Outgoing Te Are Manu Vet Clinic medical director Dr. Michael Baer watches as a veterinarian works on a patient. TAM/23103126
Less than three weeks until I finish at Te Are Manu (TAM) and as always when something is about to end, my mind drifts to what has happened, what was then, and what is now. And how lucky I have been, writes Dr Michael Baer, the outgoing Te Are Manu Vet Clinic medical director.
I arrived at the
heyday of the Dog Registration Committee. That gave me a great introduction to
the other organisations Te Are Manu works with. Led by the Police Service our
committee made great gains in coming to grips with the dog related issues around
The Ministry of
Tourism are of critical importance to these efforts. Promotion and
organisation, liaison and securing funding. Lots of people are involved but I
wouldn’t have known anything about what to do without a few people in
particular, so to Christian, Sieni, and Carlene all I can say is thank you so
much. You made my job easy, even if I
often made your jobs difficult.
The Ministry of
Agriculture were a valuable member of the Committee, but the relationship
between TAM and Agriculture is much closer than that. We are neighbours for a
start and as I write this, I can see Victor and the boys hard at work, grafting
fruit trees. I will miss the tunes and the laughter that often accompanies
their work. But mostly I have worked with Livestock and Biosecurity. It was
flattering to be asked to help at times. Biosecurity does an amazing job
keeping the country free of diseases that are commonplace everywhere else in
the world. And the Livestock people are knowledgeable and capable and a joy to
work with. Once again, a lot of people are involved, but I have to single out a
few, who I dealt with more often and made my life so easy. Of course, Temarama, Ngatoko, Parvi, Patu, Cecelia,
Aketairi, Raita and Teatai. The last four of these were Paravet students,
together with Tuaine, Tuatai and Tekura from Mauke. What a pleasure and
privilege it was to help them with the course. And for making my job easy, even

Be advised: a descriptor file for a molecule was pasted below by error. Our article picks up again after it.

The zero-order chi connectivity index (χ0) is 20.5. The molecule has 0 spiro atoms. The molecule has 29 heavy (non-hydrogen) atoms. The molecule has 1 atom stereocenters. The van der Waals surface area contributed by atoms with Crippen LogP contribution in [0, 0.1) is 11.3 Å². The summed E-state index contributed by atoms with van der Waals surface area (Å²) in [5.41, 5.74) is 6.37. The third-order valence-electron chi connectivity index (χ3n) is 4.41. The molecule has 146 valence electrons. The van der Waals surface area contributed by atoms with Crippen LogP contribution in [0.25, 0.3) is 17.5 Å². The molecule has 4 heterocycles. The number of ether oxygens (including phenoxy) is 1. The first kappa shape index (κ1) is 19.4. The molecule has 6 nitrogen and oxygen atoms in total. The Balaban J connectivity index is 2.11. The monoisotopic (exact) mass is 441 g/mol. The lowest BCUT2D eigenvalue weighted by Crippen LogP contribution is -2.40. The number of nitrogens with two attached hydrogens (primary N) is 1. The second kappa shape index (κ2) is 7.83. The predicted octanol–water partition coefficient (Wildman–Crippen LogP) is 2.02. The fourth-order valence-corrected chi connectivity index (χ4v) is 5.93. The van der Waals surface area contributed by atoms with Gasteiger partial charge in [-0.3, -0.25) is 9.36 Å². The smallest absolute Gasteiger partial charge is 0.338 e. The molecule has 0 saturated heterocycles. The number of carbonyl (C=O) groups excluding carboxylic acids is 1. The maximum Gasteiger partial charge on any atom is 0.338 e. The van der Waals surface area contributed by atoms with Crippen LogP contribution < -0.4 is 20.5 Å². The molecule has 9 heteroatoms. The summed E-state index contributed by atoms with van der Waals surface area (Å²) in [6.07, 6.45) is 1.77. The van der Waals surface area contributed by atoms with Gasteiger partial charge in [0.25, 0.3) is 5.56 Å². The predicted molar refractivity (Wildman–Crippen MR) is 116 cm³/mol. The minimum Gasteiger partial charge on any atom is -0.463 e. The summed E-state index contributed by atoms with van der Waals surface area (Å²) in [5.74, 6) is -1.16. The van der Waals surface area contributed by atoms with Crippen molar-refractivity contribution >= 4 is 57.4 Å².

if I made your jobs more difficult.
That leaves the
SPCA, with whom we have perhaps the closest relationship. What an amazing organisation. We are so lucky
to have them in the country. And what a
dedicated and special crew of people. I was lucky to work with Steve and Jenny
when I first arrived and David, Sher, Pauline and Jo have been around since way
before I arrived. But Mata (Junior) and Sarah Nooroa are the people I have
worked with most. Officially Sarah works for TAM, but that doesn’t stop her
“volunteering” for the SPCA seven days a week. And Junior is always on call.
Great organisations are made by great people. Thanks for making my job easy,
even if I made your jobs more difficult.
But DRACC are not
the end of the story. Paws’N’Claws are
such an asset to our work, and Shannon and Don have my admiration for what they
have done. Aitutaki Community Animal
Rescue do great things every day, and Steph, Yvonne, Vicky and Winnie helped me
so much. Marilyn in Mangaia and Jude in Atiu have helped at every turn. And Air
Air Rarotonga have
been fantastic. The support they gave to my many requests. The reception I received was as happy, as
helpful and as friendly when I changed bookings for the 170th time
as it was at the beginning. I don’t know how they managed it, even I was ready
to plant my own boot in my own pants some days. And yet Air Rarotonga took it
in stride, sorted out the problems I caused them and flew me around the
country. Meitaki maata.
There is a saying
that it takes a village to raise a child. I don’t know about that. But I do know that to have any success as a
vet clinic it takes a lot of cooperation from friends and helpers.